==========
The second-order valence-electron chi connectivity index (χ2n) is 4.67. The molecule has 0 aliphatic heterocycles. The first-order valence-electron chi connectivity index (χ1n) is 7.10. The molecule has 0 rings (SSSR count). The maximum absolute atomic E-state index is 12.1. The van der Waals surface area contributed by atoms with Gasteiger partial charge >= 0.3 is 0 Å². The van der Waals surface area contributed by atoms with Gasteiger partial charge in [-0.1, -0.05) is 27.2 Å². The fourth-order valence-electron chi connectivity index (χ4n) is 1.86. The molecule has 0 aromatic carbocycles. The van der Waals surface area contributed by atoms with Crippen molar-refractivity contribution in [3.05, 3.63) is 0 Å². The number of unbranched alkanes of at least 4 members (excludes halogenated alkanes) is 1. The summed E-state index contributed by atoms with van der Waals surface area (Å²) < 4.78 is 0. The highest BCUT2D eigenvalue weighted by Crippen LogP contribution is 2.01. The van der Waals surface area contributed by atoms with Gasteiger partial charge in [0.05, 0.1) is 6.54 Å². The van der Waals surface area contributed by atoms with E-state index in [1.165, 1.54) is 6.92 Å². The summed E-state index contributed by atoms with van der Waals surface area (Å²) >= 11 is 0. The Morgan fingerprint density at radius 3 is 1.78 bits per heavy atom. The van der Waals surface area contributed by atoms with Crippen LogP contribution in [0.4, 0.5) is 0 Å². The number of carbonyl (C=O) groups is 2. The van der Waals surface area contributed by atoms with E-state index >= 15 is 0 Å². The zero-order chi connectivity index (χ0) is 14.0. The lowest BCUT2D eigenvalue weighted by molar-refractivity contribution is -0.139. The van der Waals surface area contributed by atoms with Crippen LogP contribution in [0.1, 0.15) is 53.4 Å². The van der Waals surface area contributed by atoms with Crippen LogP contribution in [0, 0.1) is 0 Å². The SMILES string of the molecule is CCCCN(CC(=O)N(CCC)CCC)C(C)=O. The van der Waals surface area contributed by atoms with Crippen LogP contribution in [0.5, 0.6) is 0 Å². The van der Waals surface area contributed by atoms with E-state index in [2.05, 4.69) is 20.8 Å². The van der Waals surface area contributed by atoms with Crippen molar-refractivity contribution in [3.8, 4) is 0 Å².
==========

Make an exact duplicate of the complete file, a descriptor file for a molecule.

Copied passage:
The second-order valence-electron chi connectivity index (χ2n) is 4.67. The molecule has 0 aliphatic heterocycles. The first-order valence-electron chi connectivity index (χ1n) is 7.10. The molecule has 0 rings (SSSR count). The maximum absolute atomic E-state index is 12.1. The van der Waals surface area contributed by atoms with Gasteiger partial charge >= 0.3 is 0 Å². The van der Waals surface area contributed by atoms with Gasteiger partial charge in [-0.1, -0.05) is 27.2 Å². The fourth-order valence-electron chi connectivity index (χ4n) is 1.86. The molecule has 0 aromatic carbocycles. The van der Waals surface area contributed by atoms with Crippen molar-refractivity contribution in [3.05, 3.63) is 0 Å². The number of unbranched alkanes of at least 4 members (excludes halogenated alkanes) is 1. The summed E-state index contributed by atoms with van der Waals surface area (Å²) < 4.78 is 0. The highest BCUT2D eigenvalue weighted by Crippen LogP contribution is 2.01. The van der Waals surface area contributed by atoms with Gasteiger partial charge in [0.05, 0.1) is 6.54 Å². The van der Waals surface area contributed by atoms with E-state index in [1.165, 1.54) is 6.92 Å². The summed E-state index contributed by atoms with van der Waals surface area (Å²) >= 11 is 0. The Morgan fingerprint density at radius 3 is 1.78 bits per heavy atom. The van der Waals surface area contributed by atoms with Crippen LogP contribution in [0.4, 0.5) is 0 Å². The number of carbonyl (C=O) groups is 2. The van der Waals surface area contributed by atoms with E-state index >= 15 is 0 Å². The zero-order chi connectivity index (χ0) is 14.0. The lowest BCUT2D eigenvalue weighted by molar-refractivity contribution is -0.139. The van der Waals surface area contributed by atoms with Crippen LogP contribution in [0.1, 0.15) is 53.4 Å². The van der Waals surface area contributed by atoms with Crippen LogP contribution in [0, 0.1) is 0 Å². The SMILES string of the molecule is CCCCN(CC(=O)N(CCC)CCC)C(C)=O. The van der Waals surface area contributed by atoms with Crippen LogP contribution in [0.5, 0.6) is 0 Å². The van der Waals surface area contributed by atoms with E-state index in [2.05, 4.69) is 20.8 Å². The van der Waals surface area contributed by atoms with Crippen molar-refractivity contribution in [3.8, 4) is 0 Å².